Monday, June 18, 2007

At Camp Quality, children with cancer can take a break

This was my first article published in the News-Press. It ran my second day as an intern on the front page.

By Megan Tilk

St. Joseph News-Press

Living with cancer can seem like a full-time job. But for some kids, Camp Quality is a vacation free from doctors, treatments and worries, where eating numerous hot dogs and spraying your hair green are just a few of the fun options to enjoy.
Monday marked the first full day of activities for campers at Camp Quality, a nonprofit camp for children with cancer. Located at Camp Farwesta, more than 100 campers and their volunteer "companions" enjoy numerous activities during their stay. This year's theme is MASH: Make A Smile Happen.
Beginning at 8 a.m., campers can choose a variety of activities offered after breakfast, ranging from swimming, fishing, paddle boating and canoeing to crafts, hairstyling and horseback riding. Afternoons consist of water activities and special guests, such as magicians and musicians. Older campers can enjoy dances in the evenings.
Tyra, a 13-year camping veteran, has many favorite activities and memories from Camp Quality. In most cases, last names of campers and volunteers were not disclosed.
"Today in crafts, I made a foam finger to use at the donkey baseball game," she said.
Her companion, Ricci, describes donkey baseball.
"It's new this year and we're pretty excited about it. I heard that local law enforcement will be riding on donkeys," Ricci said.
Companions - the volunteers who mentor the children at camp - are a big factor in the return of campers. For some, this summer may be their first time volunteering, but others have had many years at Camp Quality.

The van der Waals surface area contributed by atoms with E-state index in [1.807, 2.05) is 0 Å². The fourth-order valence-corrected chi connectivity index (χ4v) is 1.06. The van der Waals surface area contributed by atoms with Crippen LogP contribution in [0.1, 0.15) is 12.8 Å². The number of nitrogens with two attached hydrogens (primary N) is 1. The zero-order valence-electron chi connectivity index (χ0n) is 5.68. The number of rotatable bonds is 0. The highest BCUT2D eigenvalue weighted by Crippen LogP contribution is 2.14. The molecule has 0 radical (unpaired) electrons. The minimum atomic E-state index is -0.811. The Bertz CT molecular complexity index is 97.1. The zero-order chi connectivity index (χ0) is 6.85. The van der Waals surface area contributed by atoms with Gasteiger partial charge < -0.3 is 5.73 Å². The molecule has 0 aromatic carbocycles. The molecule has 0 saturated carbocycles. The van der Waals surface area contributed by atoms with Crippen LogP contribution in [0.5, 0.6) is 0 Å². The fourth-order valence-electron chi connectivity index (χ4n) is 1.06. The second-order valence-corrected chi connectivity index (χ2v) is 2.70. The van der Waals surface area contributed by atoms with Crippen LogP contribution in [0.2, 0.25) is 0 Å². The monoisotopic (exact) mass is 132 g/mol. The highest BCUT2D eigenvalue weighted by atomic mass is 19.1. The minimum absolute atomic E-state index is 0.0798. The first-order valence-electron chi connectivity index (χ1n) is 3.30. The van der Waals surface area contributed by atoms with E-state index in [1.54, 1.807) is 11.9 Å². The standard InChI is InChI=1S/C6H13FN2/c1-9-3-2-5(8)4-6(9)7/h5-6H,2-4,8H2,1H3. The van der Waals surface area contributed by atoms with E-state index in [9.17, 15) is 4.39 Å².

Beth, a 10-year companion veteran, loves the experience of Camp Quality.
"I was companion to one girl for six years. Camp Quality is just a really good experience. It caters to each and every child to just make sure they have a really good experience," she said.
"If you have the opportunity to do something like this, you should definitely do it," she added.
Although the weather may not be favorable at times to Camp Quality, volunteers stay prepared, said volunteer Adam Nutting.
"When it comes to weather, nothing will shut us down. If it's heat, all cabins are air-conditioned and we keep the campers hydrated. We also have two shelters we can use in case of a tornado or severe thunderstorm. We work closely with local law enforcement and usually have a 45-minute heads up about the weather," he said.
First-year camper Cheyenne already plans to return next year.
"When I was in treatment, my doctor told me about camp. It sounded like a really good way to make friends. Already, I really like my companion, canoeing and horseback riding," she said.

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